My name is Carl Henderson and I’m a Professor of Psychology living in Austin, Texas.
And even though I’m not proud of it – I must confess you something:
You see, I’ve always been envious of people with exceptional memories. You know, the kind of people who amass encyclopedic knowledge with seemingly little effort, while the rest of us struggle to remember the name of the person we were introduced to seconds ago.
I’ve always wondered how this is possible.
For three decades I had the pleasure of working with some of the brightest minds who have studied the intricate processes of human memory.
Now, as I near the end of my career, I want to share all the mountains of knowledge I’ve gathered all these years…
And help people all over the world live a better life by spreading awareness on how anyone can better manage their memory.
Because you see, even not all of us have a computer-like memory, there is still hope.
Just as we can strengthen any other muscle in our bodies, we can train our brains to remember more and learn anything faster.
1. Drink water.This may sound so simple, but it is so important. Your brain is 80% water, so avoid anything that dehydrates it – such as caffeine or alcohol. Being dehydrated by just 2% impairs performance in tasks that require attention, immediate memory skills, and physical performance.
2. Add in additional sensory information. When learning something new, try to incorporate as much appropriate sensory information as possible. Take in what you hear, see, smell and touch to give the information more context.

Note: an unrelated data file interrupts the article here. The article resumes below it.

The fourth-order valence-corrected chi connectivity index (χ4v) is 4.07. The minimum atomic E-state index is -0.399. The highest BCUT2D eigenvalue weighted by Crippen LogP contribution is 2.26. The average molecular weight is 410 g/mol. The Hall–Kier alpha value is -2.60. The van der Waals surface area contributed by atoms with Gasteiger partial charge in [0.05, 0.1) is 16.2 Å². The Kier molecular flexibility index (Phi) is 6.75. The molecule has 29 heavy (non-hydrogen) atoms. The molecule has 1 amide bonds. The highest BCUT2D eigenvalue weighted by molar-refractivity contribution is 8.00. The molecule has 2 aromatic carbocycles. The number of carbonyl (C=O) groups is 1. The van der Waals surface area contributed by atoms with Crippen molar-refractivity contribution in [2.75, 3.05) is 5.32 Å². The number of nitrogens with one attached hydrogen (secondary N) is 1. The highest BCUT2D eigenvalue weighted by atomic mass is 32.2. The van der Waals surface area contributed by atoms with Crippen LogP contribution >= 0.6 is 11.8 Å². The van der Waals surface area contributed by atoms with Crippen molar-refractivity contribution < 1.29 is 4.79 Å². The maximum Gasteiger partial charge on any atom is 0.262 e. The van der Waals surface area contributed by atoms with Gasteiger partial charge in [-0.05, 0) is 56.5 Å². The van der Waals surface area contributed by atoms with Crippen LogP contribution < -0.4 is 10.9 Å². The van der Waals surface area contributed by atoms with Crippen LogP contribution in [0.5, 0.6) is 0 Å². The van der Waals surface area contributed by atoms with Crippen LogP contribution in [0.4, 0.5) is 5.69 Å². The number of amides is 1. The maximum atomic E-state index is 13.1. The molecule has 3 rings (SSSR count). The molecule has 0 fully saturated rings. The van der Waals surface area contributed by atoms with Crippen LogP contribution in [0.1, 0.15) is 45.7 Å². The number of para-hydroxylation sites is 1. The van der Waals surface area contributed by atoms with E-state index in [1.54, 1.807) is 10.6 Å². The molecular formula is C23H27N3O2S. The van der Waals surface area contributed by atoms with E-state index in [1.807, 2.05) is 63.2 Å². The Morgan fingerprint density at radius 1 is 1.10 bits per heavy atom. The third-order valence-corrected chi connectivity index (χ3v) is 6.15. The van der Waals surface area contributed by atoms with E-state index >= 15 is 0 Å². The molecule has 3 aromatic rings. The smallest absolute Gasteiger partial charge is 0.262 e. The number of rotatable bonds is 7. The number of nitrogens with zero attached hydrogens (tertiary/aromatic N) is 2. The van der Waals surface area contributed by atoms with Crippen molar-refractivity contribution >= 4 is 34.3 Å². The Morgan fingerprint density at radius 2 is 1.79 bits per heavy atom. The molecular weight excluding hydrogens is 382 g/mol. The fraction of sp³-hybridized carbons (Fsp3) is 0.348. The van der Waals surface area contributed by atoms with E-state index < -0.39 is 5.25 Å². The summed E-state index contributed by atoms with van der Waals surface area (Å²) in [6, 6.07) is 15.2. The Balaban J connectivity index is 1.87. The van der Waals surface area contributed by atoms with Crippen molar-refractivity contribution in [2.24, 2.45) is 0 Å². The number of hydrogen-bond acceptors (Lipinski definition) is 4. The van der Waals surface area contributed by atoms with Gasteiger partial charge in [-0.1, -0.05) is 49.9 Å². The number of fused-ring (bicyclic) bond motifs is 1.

3. Get good sleep. Sleep rejuvenates all the cells in your body, gives brain cells a chance to repair themselves, helps wash away neurodegenerative toxins that build up during the day, and activates neuronal connections that might otherwise deteriorate due to inactivity. Research has demonstrated that sleep deprivation can cause dramatic memory deficits. Practice good sleep hygiene to optimize your sleep habits.
4. Utilize Mnemonic Devices Mnemonic devices are a technique often used by students to aid in recall. A mnemonic is simply a way to remember information. For example, you might associate a term you need to remember with a common item that you are very familiar with. The best mnemonics are those that utilize positive imagery, humor, or novelty.
5. Avoid toxins. Smoking and drug and alcohol abuse increase your risk for dementia, so if these are a problem for you, stopping immediately decreases these risk factors. Even a glass of beer or wine per day can be harmful to the brain and can make it look toxic. And recent research demonstrates that smoking negatively affects the hippocampus, the brain’s major memory center.
6. Read Out Loud. Research published in 2017 suggests that reading materials out loud significantly improves your memory of the material. Educators and psychologists have also discovered that having students actually teach new concepts to others enhances understanding and recall.
And after many trials, I’ve perfected a simple, yet powerful formula, consisting of amazing vitamins and plants – such as Huperzine A, Ginkgo biloba Leaf, Vincopetine St. John’s Wort, Bacopa monnieri and many others!
I couldn’t keep this all to myself…
So, together with the help of some friends who own a small supplement company, I’ve decided to produce it and make it available for everybody: We called it: “ProMind Complex”
Click Below To Learn More…..
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